In last week’s anniversary issue, I wrote about eight of my most memorable celebrity interviews since the launch of SFGN. I wish I could have waited just one more week because I still have goosebumps from my recent telephone call with Charo.
Any reader of a certain age knows the singer, actress and virtuoso Flamenco guitarist. In the 1970s, Charo was everywhere. She appeared on a host of variety shows hosted by Tony Orlando and Dawn, Dean Martin, Merv Griffin, Donny and Marie Osmond, and yes, even the Brady Bunch. She was a frequent panelist on “The Hollywood Squares” and competed on “Celebrity Challenge of the Sexes.”
But, I would be grossly remiss if I didn’t cite Charo’s 10 appearances on “The Love Boat” as the plucky Mexican stowaway April Lopez that would secure her place in pop culture.
Charo remerged last year on ABC’s “Dancing with the Stars” and next week, will perform the world premiere of her new dance mix “Fantastico” at Pride Fort Lauderdale on Sunday, Feb. 11.
The Spanish-born performer’s accent is still strong, but I found it wasn’t her choice of words that resonated most. It was the boundless energy and enthusiasm that managed to travel a continent over a crackly connection.
Charo, born María del Rosario Mercedes Pilar Martínez Molina Baeza, told me that, as a child, she spent summers on the farm of her grandfather near the town of Murcia. She was entranced with the Spanish custom of bulerias, the fast clapping that accompanied Flamenco music.
“I’m going to have the audience clapping at the same time. It’s very exciting,” she promised. “Everyone will be clapping with the downbeat and then I’m going to introduce the remix.”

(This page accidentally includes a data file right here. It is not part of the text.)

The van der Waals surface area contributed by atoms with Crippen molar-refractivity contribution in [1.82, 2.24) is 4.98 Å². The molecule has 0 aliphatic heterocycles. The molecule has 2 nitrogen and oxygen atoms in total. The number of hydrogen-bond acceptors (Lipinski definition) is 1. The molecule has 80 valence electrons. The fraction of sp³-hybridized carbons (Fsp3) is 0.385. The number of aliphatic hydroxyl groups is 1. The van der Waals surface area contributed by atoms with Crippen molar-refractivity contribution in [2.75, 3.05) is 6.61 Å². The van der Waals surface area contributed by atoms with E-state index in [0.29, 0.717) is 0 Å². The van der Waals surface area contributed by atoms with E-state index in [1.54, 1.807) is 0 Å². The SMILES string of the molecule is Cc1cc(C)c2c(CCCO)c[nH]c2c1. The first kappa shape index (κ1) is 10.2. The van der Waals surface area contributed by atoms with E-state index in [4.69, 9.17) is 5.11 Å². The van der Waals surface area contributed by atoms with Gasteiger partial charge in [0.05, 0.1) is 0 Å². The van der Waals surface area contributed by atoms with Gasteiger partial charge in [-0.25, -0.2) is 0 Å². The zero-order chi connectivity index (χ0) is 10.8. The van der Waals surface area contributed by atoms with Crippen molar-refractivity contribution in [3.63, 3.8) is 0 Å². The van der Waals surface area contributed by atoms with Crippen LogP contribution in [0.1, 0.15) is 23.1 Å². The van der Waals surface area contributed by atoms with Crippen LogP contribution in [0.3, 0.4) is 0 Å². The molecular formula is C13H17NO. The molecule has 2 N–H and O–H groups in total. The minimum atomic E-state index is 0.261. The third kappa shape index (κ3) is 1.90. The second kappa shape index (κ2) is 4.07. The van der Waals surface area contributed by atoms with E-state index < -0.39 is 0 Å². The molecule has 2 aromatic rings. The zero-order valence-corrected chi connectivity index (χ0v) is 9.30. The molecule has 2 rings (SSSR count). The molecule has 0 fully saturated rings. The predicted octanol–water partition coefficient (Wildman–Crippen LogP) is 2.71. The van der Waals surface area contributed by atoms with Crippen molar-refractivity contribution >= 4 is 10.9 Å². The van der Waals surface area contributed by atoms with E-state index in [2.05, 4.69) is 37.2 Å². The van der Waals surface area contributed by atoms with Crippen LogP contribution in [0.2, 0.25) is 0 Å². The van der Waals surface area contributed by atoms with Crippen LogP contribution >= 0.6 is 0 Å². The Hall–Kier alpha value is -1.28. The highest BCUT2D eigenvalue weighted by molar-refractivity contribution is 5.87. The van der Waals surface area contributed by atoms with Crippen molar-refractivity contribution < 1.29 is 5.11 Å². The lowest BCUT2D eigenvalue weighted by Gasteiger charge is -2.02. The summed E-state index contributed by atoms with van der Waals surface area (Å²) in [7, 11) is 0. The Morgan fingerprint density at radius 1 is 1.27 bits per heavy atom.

Then the conversation got personal: “You know how much I love the audience. I’m telling you that when I can see a lot of people—happy, looking for dreams—I will be looking for you. I will be dancing with you.”
Yes, she was talking about me, but I had a feeling that everyone else on Fort Lauderdale Beach gathered around that stage will feel the same way.
"When I came to United States of America, I found it a little conservative and I desired to shake it up and introduce myself in the 70s…I was shaking maracas before Shakira and Sophia Vergara,” Charo said.
She’s also looking forward to an appearance at Pride. Her family taught her at a very young age about the evils of discrimination.
“(I have) many friends who are gay—writers, producers, designers—they are dreamers and I am a dreamer. I never stopped my dreams and I felt very connected with their personalities, happiness, their joy. I became a supporter of the LGBT (community),” Charo said. “I talk from my heart and I’m proud to be invited and to be a part of your family.”
Like most of my most memorable interviews, time flew by as we chatted like old friends. I had to ask her THE question she’s undoubtedly been asked a million times: Where did her signature phrase, “cuchi cuchi,” come from?
“Nobody has ever asked me these questions that way,” she responded genuinely and I believed her.
It turns out she was inspired by a little dog, Cucio, who wiggled uncontrollably whenever excited.
“It was a very funny looking dog that shaked back and forth,” she said before adding with a chuckle, “They thought I was a little bitch, too.”
Charo will greet fans at the Pride Fort Lauderdale kick-off party on Friday, Feb. 9 at the B Ocean Fort Lauderdale. Tickets are $65 in advance and $75 at the door. She will also perform on the main stage at Pride festival at Fort Lauderdale Beach Park on Sunday, Feb. 11. Admission is free. For more information, go to PrideFortLauderdale.org.
J.W. Arnold serves on the board of Pride Fort Lauderdale.